'Thermosetting resins and mixtures thereof which may be used as the molding materials, in accordance with the present invention, are exceedingly varied. Resins of this type which are contemplated for use herein are the phenolformaldehyde, urea-formaldehyde, casein-formaldehyde resins and also those resins exhibiting thermosetting properties which are described in U. S. patent applications Serial No. 475,051, filed by L. A. Brooks on February 6, 1943, and Serial No. 507,276, filed by P. Robinson and S. 0. Dorst on October 22, 1943, both now abandoned. Outstanding results have been obtained with the thermosetting resins of the melamineformaldehyde type. Melamine-formaldehyde resins particularly exhibit pronounced shrinkage upon polymerization. As heretofore mentioned, the seals formed in accordance with this invention utilize this shrinkage to form a permanent seal. Most importantly, this shrinkage is stopped at the optimum stage by suitable curing of the resin, as aforesaid.
Further, the melamine-formaldehyde resins are miscible with oils used, for example, in impregnating electrical condensers. Thus, it is possible to provide permanent seals about oil-impregnated electrical condensers. Previously the residual oil on the metal or other surfaces of the condenser unit would not dissolve in the molding compound and would form weak spots or cleavage planes in the molded insulation or seal. The resin may, of course, contain a filler of ground mica, asbestos, cotton linters, rags, fibre, metal oxides and/ or similar insulating compounds.
The flanges, parts or surfaces to which the resin is bonded may be of any metal and are preferabl tinned, although good results have been obtained by utilizing untinned metals. The metals are advisably disposed so that the resin will shrink thereon and-produce a tight, permanent seal. The metal surfaces need not be cleaned with acid, solvents, or other cleansing agents prior to bonding of the resin thereon since an oil film will not interfere with formation of a permanent bond. Of course, cleaned surfaces, free from oil, may be employed if desired.
The invention will now be further described with reference to the appended drawing, which represents a tubular condenser unit embodying the aforesaid sealing means.
In this drawing, I8 is a rolled paper condenser unit, non-inductively wound so that the respective electrode foils protrude from opposite sides of the dielectric spacer. Each protruding edge is imbedded in solder, II and I2, as are the electrical leads l3 and I4. These leads may be of any electrically conducting metals, generally copper, and preferably tinned where they come in contact with the resin bonding medium. II is a metal housing for the aforesaid unit, preferably tinned at least. upon the surfaces which come in contact with the resin bonding medium. Either one or both ends of the metal housing ll through which the electrical leads extend may be assembled by soldering or other suitable means to the longitudinal or cylindrical portion of the housing Ill following the insertion of the condenser unit ll therein, if so desired. I5 is a wax, oil or resin impregnant, customarily incorporated in condenser units of this type. The resin seal is represented by It and II. It is to be understood, of course, that the seal l8 and I! could be made about a hollow metal insert or a standard electrical terminal lug. In such a case, the electrical leads l3 and H would be thrust through the insert and soldered thereto.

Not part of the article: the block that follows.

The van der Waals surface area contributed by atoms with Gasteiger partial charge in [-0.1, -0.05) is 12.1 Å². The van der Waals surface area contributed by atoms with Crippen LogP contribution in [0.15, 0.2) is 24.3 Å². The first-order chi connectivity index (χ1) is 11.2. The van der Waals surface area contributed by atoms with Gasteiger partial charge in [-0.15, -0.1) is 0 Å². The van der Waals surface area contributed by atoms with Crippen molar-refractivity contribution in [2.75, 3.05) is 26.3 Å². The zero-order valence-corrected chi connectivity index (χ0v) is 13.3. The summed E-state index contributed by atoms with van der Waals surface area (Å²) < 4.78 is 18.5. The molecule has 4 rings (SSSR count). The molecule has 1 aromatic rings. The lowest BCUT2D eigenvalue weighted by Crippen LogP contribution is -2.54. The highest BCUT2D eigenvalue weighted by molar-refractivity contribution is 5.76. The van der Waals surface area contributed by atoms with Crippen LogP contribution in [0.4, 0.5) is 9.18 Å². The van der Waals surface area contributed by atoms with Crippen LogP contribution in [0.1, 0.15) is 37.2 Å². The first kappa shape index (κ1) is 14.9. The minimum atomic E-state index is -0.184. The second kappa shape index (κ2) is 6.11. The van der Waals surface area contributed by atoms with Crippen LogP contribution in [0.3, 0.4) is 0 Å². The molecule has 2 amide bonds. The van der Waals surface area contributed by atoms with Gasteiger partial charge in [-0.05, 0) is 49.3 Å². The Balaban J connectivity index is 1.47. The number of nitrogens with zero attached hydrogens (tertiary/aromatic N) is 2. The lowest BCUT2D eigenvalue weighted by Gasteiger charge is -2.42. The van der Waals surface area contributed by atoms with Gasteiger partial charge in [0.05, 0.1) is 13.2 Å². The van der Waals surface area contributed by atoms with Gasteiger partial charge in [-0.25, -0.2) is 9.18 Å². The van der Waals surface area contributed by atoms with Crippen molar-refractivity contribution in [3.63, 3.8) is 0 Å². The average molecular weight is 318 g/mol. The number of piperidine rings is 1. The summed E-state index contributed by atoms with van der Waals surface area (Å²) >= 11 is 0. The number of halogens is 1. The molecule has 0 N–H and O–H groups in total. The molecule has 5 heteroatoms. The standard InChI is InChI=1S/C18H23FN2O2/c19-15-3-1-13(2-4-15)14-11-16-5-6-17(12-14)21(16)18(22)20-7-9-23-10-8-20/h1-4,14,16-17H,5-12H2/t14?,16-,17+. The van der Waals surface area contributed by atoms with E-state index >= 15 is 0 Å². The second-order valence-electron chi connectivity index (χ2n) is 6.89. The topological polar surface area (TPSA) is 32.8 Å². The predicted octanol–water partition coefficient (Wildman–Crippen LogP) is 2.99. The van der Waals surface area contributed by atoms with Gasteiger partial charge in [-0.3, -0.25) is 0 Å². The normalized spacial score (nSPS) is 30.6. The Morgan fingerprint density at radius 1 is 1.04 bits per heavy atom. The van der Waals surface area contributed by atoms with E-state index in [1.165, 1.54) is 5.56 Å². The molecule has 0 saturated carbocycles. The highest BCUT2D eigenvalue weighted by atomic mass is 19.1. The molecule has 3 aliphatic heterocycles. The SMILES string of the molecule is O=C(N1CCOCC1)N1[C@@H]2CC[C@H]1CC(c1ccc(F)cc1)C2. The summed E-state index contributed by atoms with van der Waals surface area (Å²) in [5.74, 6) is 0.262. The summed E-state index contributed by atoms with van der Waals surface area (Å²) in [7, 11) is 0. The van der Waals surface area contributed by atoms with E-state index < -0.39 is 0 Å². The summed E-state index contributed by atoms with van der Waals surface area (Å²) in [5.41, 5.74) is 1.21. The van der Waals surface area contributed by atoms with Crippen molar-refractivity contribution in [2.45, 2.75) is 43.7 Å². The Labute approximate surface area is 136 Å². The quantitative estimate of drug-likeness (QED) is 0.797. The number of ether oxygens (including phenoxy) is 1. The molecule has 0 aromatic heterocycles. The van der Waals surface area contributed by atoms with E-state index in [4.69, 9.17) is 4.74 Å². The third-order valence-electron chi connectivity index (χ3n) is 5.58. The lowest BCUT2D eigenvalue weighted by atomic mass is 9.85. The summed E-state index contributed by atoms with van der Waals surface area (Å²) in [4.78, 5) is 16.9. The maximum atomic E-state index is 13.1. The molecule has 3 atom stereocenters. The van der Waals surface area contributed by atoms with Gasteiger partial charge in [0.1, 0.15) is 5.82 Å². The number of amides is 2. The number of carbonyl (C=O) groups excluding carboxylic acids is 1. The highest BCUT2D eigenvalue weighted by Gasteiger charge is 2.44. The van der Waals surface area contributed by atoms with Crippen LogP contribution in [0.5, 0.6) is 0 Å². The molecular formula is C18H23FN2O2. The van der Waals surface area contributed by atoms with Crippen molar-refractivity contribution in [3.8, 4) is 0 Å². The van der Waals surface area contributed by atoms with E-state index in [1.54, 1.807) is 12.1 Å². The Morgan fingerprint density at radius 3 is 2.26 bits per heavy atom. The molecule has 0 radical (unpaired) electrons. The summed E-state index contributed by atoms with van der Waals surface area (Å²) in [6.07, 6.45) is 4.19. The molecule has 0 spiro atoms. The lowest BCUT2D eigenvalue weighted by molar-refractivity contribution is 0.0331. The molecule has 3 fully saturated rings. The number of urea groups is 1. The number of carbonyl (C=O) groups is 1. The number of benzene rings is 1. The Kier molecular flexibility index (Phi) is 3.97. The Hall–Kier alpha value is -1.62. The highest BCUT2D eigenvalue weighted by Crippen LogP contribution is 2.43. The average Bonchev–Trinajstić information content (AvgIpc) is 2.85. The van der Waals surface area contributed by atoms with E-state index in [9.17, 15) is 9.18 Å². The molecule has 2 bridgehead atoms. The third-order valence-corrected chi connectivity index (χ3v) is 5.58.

By means of the present invention condensers, resistors and other electrical devices may be produced with permanent hermetic seals. This is due to the selection of certain types of resin bonding materials and molding thereof around the metal surface and polymerized to the optimum stage before completion of the unit. At the same time, further polymerization with consequent shrinkage and rupture during operation of the unit is substantially entirely prevented.
The remarkable permanence and strength of the bond between tinned surfaces and the aforesaid thermosetting resins generally, and melamine-formaldehyde resins particularly, may be due to one or more of several actions, although the exact reason therefor is not fully known. It may be due to the fact that at the melting point of the tin the resin either reduces the metal oxides or dissolves them. It may also be due to the compatibility between the resin and the oil on the tinned surface. In any event, the bond between the resin and the tinned surface is surprisingly superior to prior art seals of this type.
As many different embodiments of this invention may be made without departing from the spirit and scope hereof, it is to be understood that the invention is not limited to the specific embodiments hereof except as defined in the appended claims.
1. An electrical lead which is insulated from and permanentl joined to a metal sheet through which it passes by a molded melamine-formaldehyde resin which has been shrunk on and about said metals and substantially entirel polymerized by the heat treatment to which it was subjected during the molding and sealing operation.
2. The articles of claim 1 wherein the metal surfaces to which the resin is bonded are tinned.
3. An electrical condenser comprising rolled electrodes insulated from each other and connected to separate terminals, said condenser being enclosed in a metallic housing, said housing being insulated from the terminals of said condenser by a molded melamine-formaldehyde resin which has been shrunk on and about said metals and substantially entirely polymerized by the heat treatment to which it was subjected during the molding and sealing operation.
4. The electrical condenser of claim 3 wherein the metal surfaces to which the resin is bonded are tinned.
PRESTON ROBINSON. PAUL H. NE'I'HERWOOD.
(References on following page) REFERENCES CITED The following references are of record in the file of this patent:
UNITED STATES PATENTS Number Name 7 Date Boyle Nov. 27, 1928 Fisher et a1 0st. 15, 1935 Basel Apr. 16, 1940 Light May 7, 1940 Komives Nov. 26, 1940 Number 10 Number Great Britain May 15, 1930
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|U.S. Classification||361/301.3, 174/77.00R, 174/50.56, 174/50.61, 174/551, 174/50.62, 264/272.18, 174/528, 361/306.1, 29/854|
|International Classification||H01G4/002, H01G4/224|